Diesels are Dirty
Myth! The modern diesel engine is a clean and efficient machine. While diesels were not held to equivalent standards as gasoline engines for many years, today's diesels utilize technology that reduces NOx and particulate emissions. And by the nature of their higher efficiency, diesel engines produce comparatively lower amounts of CO2. Exhaust gas recirculation (EGR) systems and selective catalytic reduction (SCR) technology minimize NOx emissions. Diesel particulate filters eliminate up to 99% of particulate emissions (the black soot diesels often produce), and diesel oxidation catalysts (DOC) scrub carbon monoxide emissions.
Diesel Powered Vehicles are Only Good for Towing
Myth! Diesel engines are versatile and well suited for many applications. The diesel cycle is very efficient and the fuel packs a higher energy content, making comparable diesels more economical than gas engines. In fact, diesels were originally introduced into the light duty pickup market for the purpose of providing an economical alternative to gas engines. General Motor's 6.2L diesel was never intended to be a workhorse when it was adapted to their 1/2 ton pickup platform, but it was good for 25+ mpg when driven conservatively.
Diesel is also the fuel of choice for towing needs because it offers a considerably flatter torque curve and produces more torque at lower engine speeds. They can also provide superior fuel economy in small commuter cars. The 2010 Volkswagen Jetta TDI, for example, is rated at an EPA estimated 30 mpg city and 42 mpg highway. Diesels are used extensively in Europe and other countries, where drivers are more familiar with their benefits.
Diesel Engines are Slow and Sluggish
Myth! The diesels of the 80s and even early 90s certainly were not designed to win any races, but modern diesel cars and trucks have power-to-weight ratios comparable to their gas burning counterparts. Not only are diesel engines coming from the factory with comparatively high horsepower and torque ratings, there is no shortage of aftermarket support for more common engines.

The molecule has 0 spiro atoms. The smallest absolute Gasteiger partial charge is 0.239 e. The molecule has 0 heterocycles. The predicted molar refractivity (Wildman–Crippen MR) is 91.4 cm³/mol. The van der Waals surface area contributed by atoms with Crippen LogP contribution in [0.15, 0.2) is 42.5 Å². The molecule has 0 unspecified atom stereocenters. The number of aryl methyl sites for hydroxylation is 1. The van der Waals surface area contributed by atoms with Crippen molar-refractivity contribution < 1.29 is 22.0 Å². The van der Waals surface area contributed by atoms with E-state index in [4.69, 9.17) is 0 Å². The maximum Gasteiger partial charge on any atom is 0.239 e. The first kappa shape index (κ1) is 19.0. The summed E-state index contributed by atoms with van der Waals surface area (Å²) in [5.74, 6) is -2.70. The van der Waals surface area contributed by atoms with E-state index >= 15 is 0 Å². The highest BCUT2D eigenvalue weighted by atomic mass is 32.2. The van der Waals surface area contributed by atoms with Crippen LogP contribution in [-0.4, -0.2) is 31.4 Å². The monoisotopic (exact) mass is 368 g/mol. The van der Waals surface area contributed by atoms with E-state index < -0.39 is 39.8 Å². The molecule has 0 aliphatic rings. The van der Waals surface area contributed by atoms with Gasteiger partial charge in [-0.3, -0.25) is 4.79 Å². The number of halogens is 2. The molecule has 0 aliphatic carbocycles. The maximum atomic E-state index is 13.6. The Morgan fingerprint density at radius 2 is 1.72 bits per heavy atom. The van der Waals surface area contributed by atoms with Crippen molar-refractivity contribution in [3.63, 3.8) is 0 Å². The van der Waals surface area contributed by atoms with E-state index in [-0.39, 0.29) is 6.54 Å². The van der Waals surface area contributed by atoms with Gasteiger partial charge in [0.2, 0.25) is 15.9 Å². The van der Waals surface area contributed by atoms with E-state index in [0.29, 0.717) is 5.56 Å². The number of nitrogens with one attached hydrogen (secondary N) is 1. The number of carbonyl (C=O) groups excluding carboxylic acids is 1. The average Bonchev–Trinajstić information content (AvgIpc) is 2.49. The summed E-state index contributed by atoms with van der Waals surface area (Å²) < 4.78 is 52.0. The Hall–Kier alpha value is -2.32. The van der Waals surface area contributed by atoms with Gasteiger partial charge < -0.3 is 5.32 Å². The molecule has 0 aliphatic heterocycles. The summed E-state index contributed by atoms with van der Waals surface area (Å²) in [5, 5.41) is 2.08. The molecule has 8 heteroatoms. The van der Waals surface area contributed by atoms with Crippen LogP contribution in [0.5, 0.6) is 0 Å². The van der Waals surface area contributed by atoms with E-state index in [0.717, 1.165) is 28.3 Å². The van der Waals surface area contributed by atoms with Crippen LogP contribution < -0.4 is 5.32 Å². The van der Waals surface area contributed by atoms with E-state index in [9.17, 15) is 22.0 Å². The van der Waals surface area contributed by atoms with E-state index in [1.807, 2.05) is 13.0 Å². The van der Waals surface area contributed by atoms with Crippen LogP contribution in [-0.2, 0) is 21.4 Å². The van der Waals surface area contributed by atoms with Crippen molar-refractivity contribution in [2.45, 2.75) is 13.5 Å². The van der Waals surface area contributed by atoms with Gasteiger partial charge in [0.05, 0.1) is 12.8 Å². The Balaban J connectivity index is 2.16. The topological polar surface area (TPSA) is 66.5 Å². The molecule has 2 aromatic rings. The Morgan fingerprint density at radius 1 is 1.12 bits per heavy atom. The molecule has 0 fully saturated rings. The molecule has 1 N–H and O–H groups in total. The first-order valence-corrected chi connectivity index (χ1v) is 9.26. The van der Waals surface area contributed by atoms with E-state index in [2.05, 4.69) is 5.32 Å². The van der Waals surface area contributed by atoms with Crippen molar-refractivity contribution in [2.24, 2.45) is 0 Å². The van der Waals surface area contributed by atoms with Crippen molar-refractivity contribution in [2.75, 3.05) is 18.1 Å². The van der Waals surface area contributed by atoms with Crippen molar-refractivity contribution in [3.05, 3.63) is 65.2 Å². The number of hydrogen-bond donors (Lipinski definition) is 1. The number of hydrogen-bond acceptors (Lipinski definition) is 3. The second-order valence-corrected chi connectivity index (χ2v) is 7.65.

Diesel Engines get Poor Fuel Economy
Myth! As previously discussed, diesels typically achieve better or comparable fuel economy to gas engines. The fuel content of diesel fuel is on the order of 10% higher, diesels can operate at leaner air-to-fuel ratios, and higher compression and turbocharging improve efficiency significantly.
Diesel Engines Have a Higher Cost of Ownership
Myth! All things considered, owning a diesel can be cost effective. While service costs are marginally higher, service intervals are often longer and less repairs will be required during the engine's life. Additionally, diesel engines can be expected to operate much longer before a major overhaul is required. Diesels are more robust, meaning the engine's life expectancy is much greater than a comparable gas engine. Million mile gassers just don't exist, but Ford, GM, and Chrysler have all offered diesels that have been known to rack up hundreds of thousands of miles without the need for major repairs.
Diesel Engines are Noisy
Myth! Diesel engines have a distinct knock to them, but modern diesels are quiet enough that you can have a conversation over the hood. Automakers have made considerable strides in reducing NVH (noise, vibration, harshness) and today's engines sound nothing like they did a decade ago.
Diesel Fuel is Hard to Find
Myth! Diesel fuel is available at most fuel stations. Since there are fuel stations at nearly every city block around the country, finding diesel fuel is not a difficult task. For those in rural areas, finding diesel shouldn't be a problem, as the demand for diesel is typically high.
Diesels are Difficult to Start in Cold Weather
Myth! Diesel engines rely on compression ignition rather than spark plugs, but glow plugs and/or heater grids in the intake track give diesels the heat necessary to start. Additionally, block heaters are included with most engines sold in colder climates, which make starting a diesel in sub-zero temperatures a breeze.